As an innovator in advanced lithium-ion battery technology, Enovix follows the work of others in the field closely. Researchers have long tried to develop safe, high-energy batteries using lithium (Li) metal as the active anode material. A July 12, 2017 article by David L. Chandler in MIT News, “Study suggests route to improving rechargeable lithium batteries,” reports on a study that indicates smooth surfaces may prevent harmful deposits from working

Just over a year ago, I wrote a blog post titled THE APPLE WATCH: A Roadblock to Its Future. It referenced an article from Bloomberg Technology that began, “Apple Inc. has hit roadblocks in making major changes that would connect its Watch to cellular networks and make it less dependent on the iPhone.” The article concluded that, “The source of the delay is that current cellular chips consume too much

This is the fourth (and final) in a series of posts from the IEEE Spectrum article, “How to Build a Safer, More Energy-Dense Lithium-ion Battery,” authored by Ashok Lahiri, Nirav Shah, and Cam Dales of Enovix. The article describes how we use photolithography and wafer processing techniques to fabricate our 3D Silicon™ Lithium-ion battery. To fabricate the Enovix battery, we begin with a wafer of silicon that’s 1 millimeter thick. This doesn’t

Power Electronics is a Penton publication. Its expert editors report on the engineering, design and integration of power electronic system applications, such as battery-powered systems, consumer, commercial and industrial power electronic systems; and power systems for electric and automotive transportation. In an August 2, 2017 article, Sam Davis, editor-in-chief, writes that, “Large-scale adoption of wearable devices will depend on availability of two important technologies: improved batteries and higher density transistor

This is the third in a series of posts from the IEEE Spectrum article, “How to Build a Safer, More Energy-Dense Lithium-ion Battery,” authored by Ashok Lahiri, Nirav Shah, and Cam Dales of Enovix. The article describes and illustrates how thermal runaway can occur in a conventional Li-ion battery. The polymer separator is an inactive material and has to be physically longer and wider than the electrodes to make sure

This is the second in a series of posts from the article, “How to Build a Safer, More Energy-Dense Lithium-ion Battery” authored by Ashok Lahiri, Nirav Shah, and Cam Dales of Enovix. Following is an excerpt from the article regarding how our 3D cell architecture enables us to incorporate a 100% silicon anode. Our flat-cell architecture can take full advantage of a number of advances in electrode chemistry. To understand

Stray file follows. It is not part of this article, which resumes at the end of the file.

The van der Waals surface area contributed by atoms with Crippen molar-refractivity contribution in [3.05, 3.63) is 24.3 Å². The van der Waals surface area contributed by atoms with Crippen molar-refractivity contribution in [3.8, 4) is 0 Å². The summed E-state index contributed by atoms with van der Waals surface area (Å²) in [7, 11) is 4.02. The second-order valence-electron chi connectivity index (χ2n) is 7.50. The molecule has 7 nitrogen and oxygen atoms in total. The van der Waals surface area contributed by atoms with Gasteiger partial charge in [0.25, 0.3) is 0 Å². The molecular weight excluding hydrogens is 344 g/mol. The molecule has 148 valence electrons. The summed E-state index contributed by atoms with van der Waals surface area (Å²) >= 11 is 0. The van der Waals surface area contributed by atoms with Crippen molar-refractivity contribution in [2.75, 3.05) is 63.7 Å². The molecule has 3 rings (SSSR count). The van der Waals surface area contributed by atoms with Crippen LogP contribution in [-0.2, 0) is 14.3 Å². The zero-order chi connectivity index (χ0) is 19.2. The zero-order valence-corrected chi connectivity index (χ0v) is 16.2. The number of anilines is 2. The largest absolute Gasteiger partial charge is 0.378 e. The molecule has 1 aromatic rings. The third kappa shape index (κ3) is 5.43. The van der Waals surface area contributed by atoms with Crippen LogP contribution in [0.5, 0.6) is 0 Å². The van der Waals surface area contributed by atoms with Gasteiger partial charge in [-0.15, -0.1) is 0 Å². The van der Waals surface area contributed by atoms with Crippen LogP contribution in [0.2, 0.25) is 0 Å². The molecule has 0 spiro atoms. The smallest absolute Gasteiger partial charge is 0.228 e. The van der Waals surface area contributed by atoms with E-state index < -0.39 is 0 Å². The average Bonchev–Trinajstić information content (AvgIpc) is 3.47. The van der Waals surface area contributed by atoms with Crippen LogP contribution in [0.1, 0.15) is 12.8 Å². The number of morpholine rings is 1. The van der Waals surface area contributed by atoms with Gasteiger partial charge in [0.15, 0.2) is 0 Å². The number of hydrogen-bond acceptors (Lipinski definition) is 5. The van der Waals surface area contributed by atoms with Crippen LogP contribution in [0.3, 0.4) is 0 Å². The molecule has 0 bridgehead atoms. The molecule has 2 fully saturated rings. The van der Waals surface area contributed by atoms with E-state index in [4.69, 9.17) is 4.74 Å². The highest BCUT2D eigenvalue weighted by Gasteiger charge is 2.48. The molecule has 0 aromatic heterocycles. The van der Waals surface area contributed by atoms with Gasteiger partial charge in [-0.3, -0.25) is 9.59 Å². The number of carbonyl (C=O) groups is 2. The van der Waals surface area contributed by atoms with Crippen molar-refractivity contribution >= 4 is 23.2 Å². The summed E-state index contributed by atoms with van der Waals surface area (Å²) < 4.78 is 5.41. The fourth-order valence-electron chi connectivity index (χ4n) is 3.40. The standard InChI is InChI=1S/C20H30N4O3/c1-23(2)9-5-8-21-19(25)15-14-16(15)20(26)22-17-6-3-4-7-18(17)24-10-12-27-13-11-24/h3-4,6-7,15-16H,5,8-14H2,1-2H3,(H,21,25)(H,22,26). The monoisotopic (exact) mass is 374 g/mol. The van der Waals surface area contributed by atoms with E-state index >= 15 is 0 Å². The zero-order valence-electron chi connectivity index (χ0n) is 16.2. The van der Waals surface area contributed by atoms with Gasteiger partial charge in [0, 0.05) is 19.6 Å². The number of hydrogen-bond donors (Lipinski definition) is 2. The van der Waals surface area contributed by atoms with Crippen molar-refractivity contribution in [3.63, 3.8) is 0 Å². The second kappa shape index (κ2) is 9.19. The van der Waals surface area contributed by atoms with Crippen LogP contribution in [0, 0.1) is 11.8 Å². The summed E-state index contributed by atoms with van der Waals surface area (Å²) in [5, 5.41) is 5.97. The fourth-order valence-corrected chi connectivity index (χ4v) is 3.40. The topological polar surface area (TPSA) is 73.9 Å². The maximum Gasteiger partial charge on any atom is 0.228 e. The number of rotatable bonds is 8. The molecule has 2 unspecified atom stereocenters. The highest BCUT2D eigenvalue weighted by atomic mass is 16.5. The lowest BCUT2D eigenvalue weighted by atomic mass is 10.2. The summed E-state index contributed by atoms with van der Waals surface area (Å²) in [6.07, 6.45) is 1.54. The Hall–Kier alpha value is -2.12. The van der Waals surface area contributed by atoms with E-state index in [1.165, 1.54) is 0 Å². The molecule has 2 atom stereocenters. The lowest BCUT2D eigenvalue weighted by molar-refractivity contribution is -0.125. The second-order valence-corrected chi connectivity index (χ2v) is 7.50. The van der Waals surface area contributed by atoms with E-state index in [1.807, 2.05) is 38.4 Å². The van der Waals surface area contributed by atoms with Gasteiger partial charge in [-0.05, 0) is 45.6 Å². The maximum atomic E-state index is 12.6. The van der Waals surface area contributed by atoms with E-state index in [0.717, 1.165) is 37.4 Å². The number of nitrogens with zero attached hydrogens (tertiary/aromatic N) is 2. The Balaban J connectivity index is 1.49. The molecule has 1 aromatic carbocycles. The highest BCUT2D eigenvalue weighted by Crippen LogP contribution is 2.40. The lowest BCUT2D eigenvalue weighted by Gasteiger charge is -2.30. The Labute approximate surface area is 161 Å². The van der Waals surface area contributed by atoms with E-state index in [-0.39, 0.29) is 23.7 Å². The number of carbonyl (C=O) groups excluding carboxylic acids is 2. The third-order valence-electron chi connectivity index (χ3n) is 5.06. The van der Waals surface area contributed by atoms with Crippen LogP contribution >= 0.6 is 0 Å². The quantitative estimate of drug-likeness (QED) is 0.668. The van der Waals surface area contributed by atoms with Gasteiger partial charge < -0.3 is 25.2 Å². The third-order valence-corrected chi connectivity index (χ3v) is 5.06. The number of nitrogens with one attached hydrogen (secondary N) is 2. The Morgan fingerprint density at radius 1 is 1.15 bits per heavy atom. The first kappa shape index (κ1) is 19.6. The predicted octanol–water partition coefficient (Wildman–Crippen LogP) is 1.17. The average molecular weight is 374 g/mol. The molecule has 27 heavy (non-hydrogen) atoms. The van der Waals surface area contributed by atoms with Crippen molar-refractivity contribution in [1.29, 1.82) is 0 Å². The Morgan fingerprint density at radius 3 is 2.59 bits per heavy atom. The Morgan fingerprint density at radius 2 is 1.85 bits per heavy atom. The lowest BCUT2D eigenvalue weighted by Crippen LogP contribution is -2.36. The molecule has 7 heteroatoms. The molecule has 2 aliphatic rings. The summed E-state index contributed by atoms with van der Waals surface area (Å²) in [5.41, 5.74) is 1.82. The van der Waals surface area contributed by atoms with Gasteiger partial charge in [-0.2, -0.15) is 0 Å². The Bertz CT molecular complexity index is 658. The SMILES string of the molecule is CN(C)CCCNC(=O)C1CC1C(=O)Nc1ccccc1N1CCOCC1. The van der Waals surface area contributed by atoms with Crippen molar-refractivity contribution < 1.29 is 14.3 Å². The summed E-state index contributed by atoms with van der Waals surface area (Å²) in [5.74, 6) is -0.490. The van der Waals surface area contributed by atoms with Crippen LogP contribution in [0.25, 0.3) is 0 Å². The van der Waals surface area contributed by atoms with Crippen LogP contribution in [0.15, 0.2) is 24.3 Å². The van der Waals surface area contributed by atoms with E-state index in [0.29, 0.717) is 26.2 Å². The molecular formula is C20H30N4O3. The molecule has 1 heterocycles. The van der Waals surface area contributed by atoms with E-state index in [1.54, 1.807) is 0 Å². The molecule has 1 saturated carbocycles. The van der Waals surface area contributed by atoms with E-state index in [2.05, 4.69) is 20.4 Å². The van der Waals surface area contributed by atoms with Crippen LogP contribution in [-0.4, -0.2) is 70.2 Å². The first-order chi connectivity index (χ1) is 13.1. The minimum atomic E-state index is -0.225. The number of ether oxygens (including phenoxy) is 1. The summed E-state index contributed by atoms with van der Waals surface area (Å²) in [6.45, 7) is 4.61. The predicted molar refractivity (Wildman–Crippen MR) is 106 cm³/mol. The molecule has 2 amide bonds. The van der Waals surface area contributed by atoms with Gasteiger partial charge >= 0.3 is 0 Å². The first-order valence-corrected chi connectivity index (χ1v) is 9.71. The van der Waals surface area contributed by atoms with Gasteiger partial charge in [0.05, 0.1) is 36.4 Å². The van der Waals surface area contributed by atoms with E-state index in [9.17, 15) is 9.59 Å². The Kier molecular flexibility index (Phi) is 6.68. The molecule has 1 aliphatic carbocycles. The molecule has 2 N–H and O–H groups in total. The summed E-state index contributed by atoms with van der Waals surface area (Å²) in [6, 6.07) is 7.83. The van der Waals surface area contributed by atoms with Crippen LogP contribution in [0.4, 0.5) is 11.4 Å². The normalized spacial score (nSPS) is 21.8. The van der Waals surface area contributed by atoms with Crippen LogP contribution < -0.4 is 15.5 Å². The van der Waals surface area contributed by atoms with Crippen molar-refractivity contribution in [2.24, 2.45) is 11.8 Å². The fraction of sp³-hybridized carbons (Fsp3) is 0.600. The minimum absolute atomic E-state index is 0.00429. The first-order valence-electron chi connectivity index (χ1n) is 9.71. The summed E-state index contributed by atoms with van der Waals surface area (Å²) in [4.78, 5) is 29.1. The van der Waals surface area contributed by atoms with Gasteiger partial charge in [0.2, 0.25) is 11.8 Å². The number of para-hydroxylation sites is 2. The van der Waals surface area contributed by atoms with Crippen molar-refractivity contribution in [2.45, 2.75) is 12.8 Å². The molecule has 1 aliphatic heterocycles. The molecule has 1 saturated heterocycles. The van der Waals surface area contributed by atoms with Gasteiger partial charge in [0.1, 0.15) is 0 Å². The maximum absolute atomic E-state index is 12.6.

IEEE Spectrum recently published an article, “How to Build a Safer, More Energy-Dense Lithium-ion Battery,” authored by Ashok Lahiri, Nirav Shah, and Cam Dales of Enovix. It describes how our patented 3D cell architecture and silicon wafer production produces a lithium-ion battery with increased energy density and improved safety. I’ll be serializing key parts of the article over the next few posts. Following is the first excerpt from the IEEE

The first three posts in this series described how Dr. Richard Swanson started SunPower, how T.J. Rodgers forever changed SunPower’s future, and how Cypress production processes helped SunPower combine innovative technology with low-cost, high-volume production to transform the solar industry. The final post illustrates the results of these events. Creating $7.6 Billion of Shareholder Value SunPower began commercialization of its high-efficiency solar panels in 2004. Revenue quickly grew from $10.9

In the second post of this series, I described how a chance encounter between two old college classmates forever changed SunPower’s fortunes, and that semiconductor and solar cell production had little in common. This post describes how Cypress process controls and production innovations were implemented to accelerate learning and achieve low-cost, high-volume production of high-performance solar cells. The Cypress Years, Part Two: Processes, Autoline and Accelerated Learning Chuck Stone was

In the first post of this series, I described how Dr. Richard Swanson, a professor of electrical engineering at Stanford University, founded SunPower and developed innovative, high-performance solar cells between 1985 and 2001. This post describes how a chance encounter with an old college classmate would forever change SunPower’s fortunes. And that semiconductor and solar cell production have little in common. The Cypress Years, Part One: Semiconductors and Solar Cells Cypress